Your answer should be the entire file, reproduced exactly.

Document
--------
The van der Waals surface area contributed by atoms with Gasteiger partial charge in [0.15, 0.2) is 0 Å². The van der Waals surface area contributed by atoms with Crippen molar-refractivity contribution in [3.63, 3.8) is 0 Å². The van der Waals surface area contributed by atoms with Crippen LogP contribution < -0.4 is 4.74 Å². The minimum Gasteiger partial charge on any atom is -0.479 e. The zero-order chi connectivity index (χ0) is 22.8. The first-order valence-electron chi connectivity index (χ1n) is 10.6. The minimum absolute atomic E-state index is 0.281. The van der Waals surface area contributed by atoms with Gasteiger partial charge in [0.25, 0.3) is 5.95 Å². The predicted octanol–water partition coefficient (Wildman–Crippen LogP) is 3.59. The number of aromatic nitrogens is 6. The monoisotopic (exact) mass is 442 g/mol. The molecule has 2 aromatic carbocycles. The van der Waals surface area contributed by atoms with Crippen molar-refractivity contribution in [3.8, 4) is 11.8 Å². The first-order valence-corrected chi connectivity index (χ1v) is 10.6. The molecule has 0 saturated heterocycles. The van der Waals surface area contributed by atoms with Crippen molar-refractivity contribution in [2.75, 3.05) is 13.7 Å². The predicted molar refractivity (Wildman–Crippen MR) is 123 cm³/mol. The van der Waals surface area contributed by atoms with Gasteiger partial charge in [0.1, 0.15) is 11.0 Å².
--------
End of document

The van der Waals surface area contributed by atoms with Gasteiger partial charge in [0.15, 0.2) is 0 Å². The van der Waals surface area contributed by atoms with Crippen molar-refractivity contribution in [3.63, 3.8) is 0 Å². The van der Waals surface area contributed by atoms with Crippen LogP contribution < -0.4 is 4.74 Å². The minimum Gasteiger partial charge on any atom is -0.479 e. The zero-order chi connectivity index (χ0) is 22.8. The first-order valence-electron chi connectivity index (χ1n) is 10.6. The minimum absolute atomic E-state index is 0.281. The van der Waals surface area contributed by atoms with Gasteiger partial charge in [0.25, 0.3) is 5.95 Å². The predicted octanol–water partition coefficient (Wildman–Crippen LogP) is 3.59. The number of aromatic nitrogens is 6. The monoisotopic (exact) mass is 442 g/mol. The molecule has 2 aromatic carbocycles. The van der Waals surface area contributed by atoms with Crippen molar-refractivity contribution in [3.8, 4) is 11.8 Å². The first-order valence-corrected chi connectivity index (χ1v) is 10.6. The molecule has 0 saturated heterocycles. The van der Waals surface area contributed by atoms with Crippen molar-refractivity contribution in [2.75, 3.05) is 13.7 Å². The predicted molar refractivity (Wildman–Crippen MR) is 123 cm³/mol. The van der Waals surface area contributed by atoms with Gasteiger partial charge in [0.1, 0.15) is 11.0 Å².